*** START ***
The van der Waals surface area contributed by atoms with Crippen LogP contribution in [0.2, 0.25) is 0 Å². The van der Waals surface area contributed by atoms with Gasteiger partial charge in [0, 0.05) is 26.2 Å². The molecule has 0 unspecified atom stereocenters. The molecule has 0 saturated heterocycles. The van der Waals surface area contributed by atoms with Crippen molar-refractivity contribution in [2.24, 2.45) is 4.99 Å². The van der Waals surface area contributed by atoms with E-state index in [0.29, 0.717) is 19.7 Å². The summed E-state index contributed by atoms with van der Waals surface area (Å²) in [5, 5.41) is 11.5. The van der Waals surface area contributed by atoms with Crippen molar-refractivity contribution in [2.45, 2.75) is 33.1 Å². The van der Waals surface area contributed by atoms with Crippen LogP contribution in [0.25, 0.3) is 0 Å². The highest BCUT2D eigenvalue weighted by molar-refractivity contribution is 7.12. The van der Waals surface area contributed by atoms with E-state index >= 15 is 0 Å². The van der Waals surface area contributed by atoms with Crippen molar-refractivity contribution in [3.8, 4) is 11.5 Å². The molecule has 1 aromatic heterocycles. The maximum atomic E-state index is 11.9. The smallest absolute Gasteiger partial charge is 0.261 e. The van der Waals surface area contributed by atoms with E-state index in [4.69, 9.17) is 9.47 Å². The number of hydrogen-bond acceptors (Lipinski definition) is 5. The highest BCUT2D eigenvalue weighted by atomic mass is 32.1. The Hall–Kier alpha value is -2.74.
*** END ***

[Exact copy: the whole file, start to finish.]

The van der Waals surface area contributed by atoms with Crippen LogP contribution in [0.2, 0.25) is 0 Å². The van der Waals surface area contributed by atoms with Gasteiger partial charge in [0, 0.05) is 26.2 Å². The molecule has 0 unspecified atom stereocenters. The molecule has 0 saturated heterocycles. The van der Waals surface area contributed by atoms with Crippen molar-refractivity contribution in [2.24, 2.45) is 4.99 Å². The van der Waals surface area contributed by atoms with E-state index in [0.29, 0.717) is 19.7 Å². The summed E-state index contributed by atoms with van der Waals surface area (Å²) in [5, 5.41) is 11.5. The van der Waals surface area contributed by atoms with Crippen molar-refractivity contribution in [2.45, 2.75) is 33.1 Å². The van der Waals surface area contributed by atoms with Crippen LogP contribution in [0.25, 0.3) is 0 Å². The highest BCUT2D eigenvalue weighted by molar-refractivity contribution is 7.12. The van der Waals surface area contributed by atoms with E-state index >= 15 is 0 Å². The van der Waals surface area contributed by atoms with Crippen molar-refractivity contribution in [3.8, 4) is 11.5 Å². The molecule has 1 aromatic heterocycles. The maximum atomic E-state index is 11.9. The smallest absolute Gasteiger partial charge is 0.261 e. The van der Waals surface area contributed by atoms with E-state index in [4.69, 9.17) is 9.47 Å². The number of hydrogen-bond acceptors (Lipinski definition) is 5. The highest BCUT2D eigenvalue weighted by atomic mass is 32.1. The Hall–Kier alpha value is -2.74.